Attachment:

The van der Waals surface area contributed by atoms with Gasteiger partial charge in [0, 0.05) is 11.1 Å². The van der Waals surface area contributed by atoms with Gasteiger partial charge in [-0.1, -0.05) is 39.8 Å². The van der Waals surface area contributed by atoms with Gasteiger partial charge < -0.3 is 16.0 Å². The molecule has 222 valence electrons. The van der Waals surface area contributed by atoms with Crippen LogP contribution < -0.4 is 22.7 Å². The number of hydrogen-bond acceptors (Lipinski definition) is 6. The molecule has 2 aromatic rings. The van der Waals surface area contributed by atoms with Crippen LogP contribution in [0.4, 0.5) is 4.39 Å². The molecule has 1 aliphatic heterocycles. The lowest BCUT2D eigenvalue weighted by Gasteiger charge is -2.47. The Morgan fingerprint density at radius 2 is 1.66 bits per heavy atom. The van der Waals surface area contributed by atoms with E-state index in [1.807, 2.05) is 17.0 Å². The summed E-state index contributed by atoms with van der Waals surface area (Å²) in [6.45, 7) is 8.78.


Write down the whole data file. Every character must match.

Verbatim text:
The van der Waals surface area contributed by atoms with Gasteiger partial charge in [0, 0.05) is 11.1 Å². The van der Waals surface area contributed by atoms with Gasteiger partial charge in [-0.1, -0.05) is 39.8 Å². The van der Waals surface area contributed by atoms with Gasteiger partial charge < -0.3 is 16.0 Å². The molecule has 222 valence electrons. The van der Waals surface area contributed by atoms with Crippen LogP contribution < -0.4 is 22.7 Å². The number of hydrogen-bond acceptors (Lipinski definition) is 6. The molecule has 2 aromatic rings. The van der Waals surface area contributed by atoms with Crippen LogP contribution in [0.4, 0.5) is 4.39 Å². The molecule has 1 aliphatic heterocycles. The lowest BCUT2D eigenvalue weighted by Gasteiger charge is -2.47. The Morgan fingerprint density at radius 2 is 1.66 bits per heavy atom. The van der Waals surface area contributed by atoms with E-state index in [1.807, 2.05) is 17.0 Å². The summed E-state index contributed by atoms with van der Waals surface area (Å²) in [6.45, 7) is 8.78.